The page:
Hardly Strictly Bluegrass Lets The Music Play On With A Stacked Broadcast, Streaming And New Charity Partner
Jay Blakesburg – Hardly Strictly Bluegrass
Golden hour at Hardly Strictly Bluegrass
Emmylou Harris, Steve Earle and The Halfgrass Dukes (featuring Tim O’Brien and Dennis Crouch), Bonnie Raitt, Boz Scaggs, Jim Lauderdale, Alison Brown, Buddy Miller, Patty Griffin, John Doe and Chuck Prophet will lead the lineup of veterans and newcomers alike for “Let The Music Play On,” the reimagined Hardly Strictly Bluegrass 20th anniversary party streaming on YouTube, Facebook, Nugs.TV, Luck Reunion platforms, the festival’s website, and airing on Circle TV Oct. 3 from 2 p.m. to 5 p.m. PDT.
The lineup also includes returning artists Rhiannon Giddens, Fantastic Negrito, The War and Treaty, Aaron Lee Tasjan, and Yola and first-time performers Black Banjo Reclamatipn Project, Ashley Monroe, Sierra Ferrell, Birds of Chicago, Los Coast, Amythyst Kiah. and Shakey Graves.
Earle and Harris have closed out the second and third days of Hardly Strictly Bluegrass for many years, so their inclusion in the Hardly Strictly Broadcast helps keep the traditional flavor of a decidedly nontraditional presentation, as does the involvement of Americana legend Buddy Miller – who has curated a Saturday stage at the festival for the last decade.
Like every other festival this COVID-plagued year, HSB is unable to draw its usual masses for three days at San Francisco’s Golden Gate Park that would have taken place Oct. 2-4. But the show must go on and HSB organizers curated a lineup of archival and new performances, and will include fan reminiscences, photos and video to make the event unique.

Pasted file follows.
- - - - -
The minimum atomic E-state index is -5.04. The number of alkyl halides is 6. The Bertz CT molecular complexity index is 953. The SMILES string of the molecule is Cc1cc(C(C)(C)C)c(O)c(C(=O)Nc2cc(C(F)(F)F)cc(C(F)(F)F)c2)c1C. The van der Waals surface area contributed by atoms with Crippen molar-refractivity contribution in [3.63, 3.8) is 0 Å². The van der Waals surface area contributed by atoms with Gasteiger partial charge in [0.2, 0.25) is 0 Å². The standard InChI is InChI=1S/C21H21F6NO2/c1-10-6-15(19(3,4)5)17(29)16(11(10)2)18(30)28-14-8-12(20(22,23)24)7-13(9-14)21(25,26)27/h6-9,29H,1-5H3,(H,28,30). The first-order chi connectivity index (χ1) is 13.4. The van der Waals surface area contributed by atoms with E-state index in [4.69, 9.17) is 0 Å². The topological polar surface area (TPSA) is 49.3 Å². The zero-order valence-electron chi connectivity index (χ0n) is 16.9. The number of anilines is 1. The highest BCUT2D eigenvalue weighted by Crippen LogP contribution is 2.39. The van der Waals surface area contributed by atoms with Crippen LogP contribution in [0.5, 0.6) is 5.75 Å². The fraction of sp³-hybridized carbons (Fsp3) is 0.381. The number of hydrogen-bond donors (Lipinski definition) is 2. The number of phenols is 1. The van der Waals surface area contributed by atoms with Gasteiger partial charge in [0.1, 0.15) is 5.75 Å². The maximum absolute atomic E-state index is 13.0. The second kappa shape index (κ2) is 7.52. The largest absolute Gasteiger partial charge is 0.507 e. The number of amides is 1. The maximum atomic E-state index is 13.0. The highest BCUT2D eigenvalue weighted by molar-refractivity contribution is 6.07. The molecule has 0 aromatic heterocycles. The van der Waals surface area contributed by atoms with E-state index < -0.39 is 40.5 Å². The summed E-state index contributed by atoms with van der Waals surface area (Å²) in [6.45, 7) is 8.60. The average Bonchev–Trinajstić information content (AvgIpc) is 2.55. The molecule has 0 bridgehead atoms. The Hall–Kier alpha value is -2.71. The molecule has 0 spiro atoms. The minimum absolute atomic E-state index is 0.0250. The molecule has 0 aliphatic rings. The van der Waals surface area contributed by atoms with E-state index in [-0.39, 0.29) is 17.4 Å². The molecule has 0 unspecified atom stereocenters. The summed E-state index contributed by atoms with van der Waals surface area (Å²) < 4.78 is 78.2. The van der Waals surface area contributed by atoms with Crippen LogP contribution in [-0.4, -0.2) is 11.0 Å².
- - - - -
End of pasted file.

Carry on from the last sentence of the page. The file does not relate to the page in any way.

Founded by philanthropists Warren and Chris Hellman in 2001, Hardly Strictly Bluegrass has become an annual pilgrimage for music fans from all over the world. This year, HSB enlisted fans and staff to share memories from past years and is encouraging them to share their at-home set-ups for creating Let the Music Play On viewing space. The submissions have ranged from houses to dorm rooms, to backyards and living rooms.
And because HSB has always been about community, it launched Hardly Strictly Music Relief Fund: Bay Area, a $1.5 million charitable initiative to support the local music community (including American roots musicians living in San Francisco, Alameda, Contra Costa, Marin, San Mateo, and Sonoma Counties) during the COVID-19 pandemic.In addition to donating $1 million in immediate aid to musicians, Hardly Strictly Bluegrass has selected Artist Relief as the charitable partner for this year’s festival.
Artist Relief has already distributed more than $13 million of emergency relief directly to artists. The fund has supported more than 2,600 artists with $5,000 grants at an average of 100 artists per week. With this donation, Artist Relief will be able to extend their grant program for musicians through the end of the year.
Hardly Strictly Bluegrass, which has always been a free event and without corporate sponsorship or advertising, has taken place in expansive Golden Gate Park the first weekend in October since 2001, when it debuted as “Strictly Bluegrass” on a single stage, expanded over the years to six stages and, at its peak, drawn upward of 750,000 fans over three days.